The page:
NatWest has today pleaded guilty to failing to prevent the laundering of nearly £400m and faces a heavy fine after becoming the first bank in Britain to admit to a criminal offence of this sort.
The bank is 55% UK taxpayer owned after a more than £45 billion state bailout during the financial crisis.
It indicated in a London court guilty pleas to three criminal charges of not adequately monitoring customer accounts between 2012 and 2016.
"The facts of the case are complex, the likely sentence is a very large fine," Clare Montgomery, a lawyer for the Financial Conduct Authority (FCA), which prosecuted the case against NatWest, told Westminster Magistrates' Court.
NatWest could face a potential penalty of around £340m under sentencing guidelines, Montgomery told the court, although a judge will set the level of any fine later this year.
Sara George, a white collar crime lawyer at Sidley, said the case sent a clear message to the banking industry to step up anti-money laundering systems and controls.
NatWest, which is Britain's biggest business bank, said in a statement it will take a provision in its third quarter results next month in anticipation of a fine.
The FCA alleged NatWest failed to monitor suspect activity by a client that deposited about £365m in its accounts over five years, of which £264m was in cash.
But it said it would not take action against any current or former employees, while NatWest said it was not anticipating any other authority investigating this conduct.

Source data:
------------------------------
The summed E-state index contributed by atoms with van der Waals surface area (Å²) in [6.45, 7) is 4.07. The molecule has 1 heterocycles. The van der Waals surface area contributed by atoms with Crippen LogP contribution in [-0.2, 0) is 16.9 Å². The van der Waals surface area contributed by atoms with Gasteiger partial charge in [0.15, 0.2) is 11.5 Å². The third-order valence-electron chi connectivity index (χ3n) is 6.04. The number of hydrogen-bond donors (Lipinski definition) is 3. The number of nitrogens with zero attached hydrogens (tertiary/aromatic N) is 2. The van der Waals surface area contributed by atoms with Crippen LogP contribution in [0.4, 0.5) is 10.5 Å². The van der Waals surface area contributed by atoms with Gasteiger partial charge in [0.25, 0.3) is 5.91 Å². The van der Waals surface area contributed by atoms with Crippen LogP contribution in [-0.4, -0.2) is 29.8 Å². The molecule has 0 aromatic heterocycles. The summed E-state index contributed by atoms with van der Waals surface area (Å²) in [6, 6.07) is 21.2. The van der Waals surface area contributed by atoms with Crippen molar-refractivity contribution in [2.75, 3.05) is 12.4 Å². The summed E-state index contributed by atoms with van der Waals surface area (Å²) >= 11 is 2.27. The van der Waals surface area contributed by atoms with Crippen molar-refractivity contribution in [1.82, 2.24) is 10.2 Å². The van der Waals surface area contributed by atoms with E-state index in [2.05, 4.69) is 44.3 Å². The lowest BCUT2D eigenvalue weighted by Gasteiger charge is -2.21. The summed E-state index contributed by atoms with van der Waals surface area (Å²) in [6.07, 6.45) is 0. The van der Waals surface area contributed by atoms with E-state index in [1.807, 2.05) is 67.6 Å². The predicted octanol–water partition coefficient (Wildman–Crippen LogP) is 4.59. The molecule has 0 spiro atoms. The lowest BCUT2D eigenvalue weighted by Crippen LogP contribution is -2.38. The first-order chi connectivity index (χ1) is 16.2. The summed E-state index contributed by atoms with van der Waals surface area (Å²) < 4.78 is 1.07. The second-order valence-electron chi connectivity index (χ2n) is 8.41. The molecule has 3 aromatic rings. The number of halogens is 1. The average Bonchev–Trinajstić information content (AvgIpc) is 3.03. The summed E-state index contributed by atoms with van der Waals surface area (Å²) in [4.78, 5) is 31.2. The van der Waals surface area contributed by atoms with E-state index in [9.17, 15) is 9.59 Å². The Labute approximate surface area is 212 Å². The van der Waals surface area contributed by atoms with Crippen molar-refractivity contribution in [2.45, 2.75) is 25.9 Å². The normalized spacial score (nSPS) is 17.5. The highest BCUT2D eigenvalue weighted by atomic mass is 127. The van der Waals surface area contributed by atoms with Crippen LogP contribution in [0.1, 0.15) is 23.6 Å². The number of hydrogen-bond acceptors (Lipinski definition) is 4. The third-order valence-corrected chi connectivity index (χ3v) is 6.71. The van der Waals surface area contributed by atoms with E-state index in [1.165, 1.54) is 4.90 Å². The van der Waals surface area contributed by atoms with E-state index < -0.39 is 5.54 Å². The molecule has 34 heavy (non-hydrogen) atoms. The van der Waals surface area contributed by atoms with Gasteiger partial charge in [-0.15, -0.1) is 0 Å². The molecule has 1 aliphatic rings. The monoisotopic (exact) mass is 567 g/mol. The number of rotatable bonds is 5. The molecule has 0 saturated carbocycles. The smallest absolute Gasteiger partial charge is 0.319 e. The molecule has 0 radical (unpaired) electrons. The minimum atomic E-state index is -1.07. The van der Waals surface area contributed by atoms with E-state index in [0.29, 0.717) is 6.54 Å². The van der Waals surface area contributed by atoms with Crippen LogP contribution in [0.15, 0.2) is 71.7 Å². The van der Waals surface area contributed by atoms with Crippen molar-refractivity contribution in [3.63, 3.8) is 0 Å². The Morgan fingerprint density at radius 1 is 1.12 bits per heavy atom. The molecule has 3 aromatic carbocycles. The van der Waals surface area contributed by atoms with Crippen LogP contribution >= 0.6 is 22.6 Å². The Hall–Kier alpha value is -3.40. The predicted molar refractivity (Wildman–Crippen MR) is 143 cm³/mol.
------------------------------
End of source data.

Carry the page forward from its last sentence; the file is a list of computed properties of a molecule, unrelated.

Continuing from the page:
"We deeply regret that NatWest failed to adequately monitor and therefore prevent money laundering by one of our customers," NatWest chief executive Alison Rose said in a statement.
NatWest said it had invested £700m over five years in money laundering prevention systems.
A sentencing hearing will take place at a higher Crown Court, possibly around December 7, the court was told.
The criminal action, first announced by the FCA in March, is the first against a bank under a 2007 money laundering law.
It represents a blow to Rose's drive to rehabilitate the bank's image, including rebranding it from the scandal-tainted Royal Bank of Scotland banner last year.
Prosecuting a bank for criminal conduct is rare in Britain and, unlike in any civil action, can threaten a bank's ability to operate if it is convicted.
However, the FCA confirmed it is not aiming to strip NatWest of any banking licences, limiting the potential fallout.
"Today's events should have compliance departments reviewing their own procedures to ensure adherence to the regulations," Neil Williams, deputy head of complex crime at Reeds Solicitor, said.
"The message from the FCA is clear: comply or face court," he added.